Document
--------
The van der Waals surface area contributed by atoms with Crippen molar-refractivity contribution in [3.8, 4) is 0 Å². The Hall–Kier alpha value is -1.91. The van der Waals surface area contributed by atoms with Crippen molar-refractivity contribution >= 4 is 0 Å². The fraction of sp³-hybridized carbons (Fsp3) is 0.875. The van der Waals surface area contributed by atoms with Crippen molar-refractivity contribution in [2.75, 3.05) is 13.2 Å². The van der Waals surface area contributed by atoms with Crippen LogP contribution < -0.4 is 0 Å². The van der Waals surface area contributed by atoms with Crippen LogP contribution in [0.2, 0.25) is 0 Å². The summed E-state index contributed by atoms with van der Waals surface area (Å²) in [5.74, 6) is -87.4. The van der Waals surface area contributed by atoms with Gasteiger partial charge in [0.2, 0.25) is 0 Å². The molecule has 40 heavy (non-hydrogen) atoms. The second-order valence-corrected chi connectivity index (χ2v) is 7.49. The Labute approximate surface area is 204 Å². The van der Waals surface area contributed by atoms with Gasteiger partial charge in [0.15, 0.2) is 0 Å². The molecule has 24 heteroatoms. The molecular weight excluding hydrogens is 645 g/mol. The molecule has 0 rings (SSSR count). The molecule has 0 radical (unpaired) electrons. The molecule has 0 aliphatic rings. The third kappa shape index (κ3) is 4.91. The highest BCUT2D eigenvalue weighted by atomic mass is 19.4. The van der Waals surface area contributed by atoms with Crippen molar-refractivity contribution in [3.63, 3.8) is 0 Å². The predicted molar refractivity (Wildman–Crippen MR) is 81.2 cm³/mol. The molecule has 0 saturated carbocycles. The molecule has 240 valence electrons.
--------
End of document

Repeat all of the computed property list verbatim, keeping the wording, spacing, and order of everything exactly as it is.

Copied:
The van der Waals surface area contributed by atoms with Crippen molar-refractivity contribution in [3.8, 4) is 0 Å². The Hall–Kier alpha value is -1.91. The van der Waals surface area contributed by atoms with Crippen molar-refractivity contribution >= 4 is 0 Å². The fraction of sp³-hybridized carbons (Fsp3) is 0.875. The van der Waals surface area contributed by atoms with Crippen molar-refractivity contribution in [2.75, 3.05) is 13.2 Å². The van der Waals surface area contributed by atoms with Crippen LogP contribution < -0.4 is 0 Å². The van der Waals surface area contributed by atoms with Crippen LogP contribution in [0.2, 0.25) is 0 Å². The summed E-state index contributed by atoms with van der Waals surface area (Å²) in [5.74, 6) is -87.4. The van der Waals surface area contributed by atoms with Gasteiger partial charge in [0.2, 0.25) is 0 Å². The molecule has 40 heavy (non-hydrogen) atoms. The second-order valence-corrected chi connectivity index (χ2v) is 7.49. The Labute approximate surface area is 204 Å². The van der Waals surface area contributed by atoms with Gasteiger partial charge in [0.15, 0.2) is 0 Å². The molecule has 24 heteroatoms. The molecular weight excluding hydrogens is 645 g/mol. The molecule has 0 rings (SSSR count). The molecule has 0 radical (unpaired) electrons. The molecule has 0 aliphatic rings. The third kappa shape index (κ3) is 4.91. The highest BCUT2D eigenvalue weighted by atomic mass is 19.4. The van der Waals surface area contributed by atoms with Crippen molar-refractivity contribution in [3.63, 3.8) is 0 Å². The predicted molar refractivity (Wildman–Crippen MR) is 81.2 cm³/mol. The molecule has 0 saturated carbocycles. The molecule has 240 valence electrons.